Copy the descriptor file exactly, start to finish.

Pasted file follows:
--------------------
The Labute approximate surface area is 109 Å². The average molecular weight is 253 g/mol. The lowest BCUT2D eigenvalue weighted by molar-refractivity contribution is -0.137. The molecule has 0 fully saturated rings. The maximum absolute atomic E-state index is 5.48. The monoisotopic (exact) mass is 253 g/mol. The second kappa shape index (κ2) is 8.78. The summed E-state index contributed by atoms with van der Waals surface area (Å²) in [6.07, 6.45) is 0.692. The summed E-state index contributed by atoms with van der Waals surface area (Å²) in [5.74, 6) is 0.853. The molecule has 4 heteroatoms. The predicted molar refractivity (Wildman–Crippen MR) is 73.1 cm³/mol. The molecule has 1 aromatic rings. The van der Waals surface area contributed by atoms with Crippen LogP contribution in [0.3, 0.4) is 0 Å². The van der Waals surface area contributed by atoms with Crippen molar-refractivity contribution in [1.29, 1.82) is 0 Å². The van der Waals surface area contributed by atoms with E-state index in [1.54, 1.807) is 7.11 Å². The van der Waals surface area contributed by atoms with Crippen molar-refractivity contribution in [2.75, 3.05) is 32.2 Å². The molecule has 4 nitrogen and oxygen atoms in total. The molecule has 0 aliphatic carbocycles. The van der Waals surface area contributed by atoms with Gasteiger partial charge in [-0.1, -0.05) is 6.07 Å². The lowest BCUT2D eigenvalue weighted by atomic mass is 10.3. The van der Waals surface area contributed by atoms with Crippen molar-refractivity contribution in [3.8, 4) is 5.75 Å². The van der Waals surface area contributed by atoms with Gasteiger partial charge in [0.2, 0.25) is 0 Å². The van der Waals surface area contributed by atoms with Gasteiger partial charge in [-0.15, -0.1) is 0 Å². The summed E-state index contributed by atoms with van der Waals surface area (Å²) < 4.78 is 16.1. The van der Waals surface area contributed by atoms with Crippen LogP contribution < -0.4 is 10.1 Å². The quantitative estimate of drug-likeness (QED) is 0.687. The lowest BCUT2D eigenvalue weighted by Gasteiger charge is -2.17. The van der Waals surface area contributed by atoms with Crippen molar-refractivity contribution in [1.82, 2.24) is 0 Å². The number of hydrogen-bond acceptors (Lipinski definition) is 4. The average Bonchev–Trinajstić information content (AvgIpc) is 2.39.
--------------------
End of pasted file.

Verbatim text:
The Labute approximate surface area is 109 Å². The average molecular weight is 253 g/mol. The lowest BCUT2D eigenvalue weighted by molar-refractivity contribution is -0.137. The molecule has 0 fully saturated rings. The maximum absolute atomic E-state index is 5.48. The monoisotopic (exact) mass is 253 g/mol. The second kappa shape index (κ2) is 8.78. The summed E-state index contributed by atoms with van der Waals surface area (Å²) in [6.07, 6.45) is 0.692. The summed E-state index contributed by atoms with van der Waals surface area (Å²) in [5.74, 6) is 0.853. The molecule has 4 heteroatoms. The predicted molar refractivity (Wildman–Crippen MR) is 73.1 cm³/mol. The molecule has 1 aromatic rings. The van der Waals surface area contributed by atoms with Crippen LogP contribution in [0.3, 0.4) is 0 Å². The van der Waals surface area contributed by atoms with Crippen molar-refractivity contribution in [1.29, 1.82) is 0 Å². The van der Waals surface area contributed by atoms with E-state index in [1.54, 1.807) is 7.11 Å². The van der Waals surface area contributed by atoms with Crippen molar-refractivity contribution in [2.75, 3.05) is 32.2 Å². The molecule has 4 nitrogen and oxygen atoms in total. The molecule has 0 aliphatic carbocycles. The van der Waals surface area contributed by atoms with Gasteiger partial charge in [-0.1, -0.05) is 6.07 Å². The lowest BCUT2D eigenvalue weighted by atomic mass is 10.3. The van der Waals surface area contributed by atoms with Crippen molar-refractivity contribution in [3.8, 4) is 5.75 Å². The van der Waals surface area contributed by atoms with Gasteiger partial charge in [0.2, 0.25) is 0 Å². The van der Waals surface area contributed by atoms with Gasteiger partial charge in [-0.15, -0.1) is 0 Å². The summed E-state index contributed by atoms with van der Waals surface area (Å²) < 4.78 is 16.1. The van der Waals surface area contributed by atoms with Crippen LogP contribution < -0.4 is 10.1 Å². The quantitative estimate of drug-likeness (QED) is 0.687. The lowest BCUT2D eigenvalue weighted by Gasteiger charge is -2.17. The van der Waals surface area contributed by atoms with Crippen molar-refractivity contribution in [1.82, 2.24) is 0 Å². The number of hydrogen-bond acceptors (Lipinski definition) is 4. The average Bonchev–Trinajstić information content (AvgIpc) is 2.39.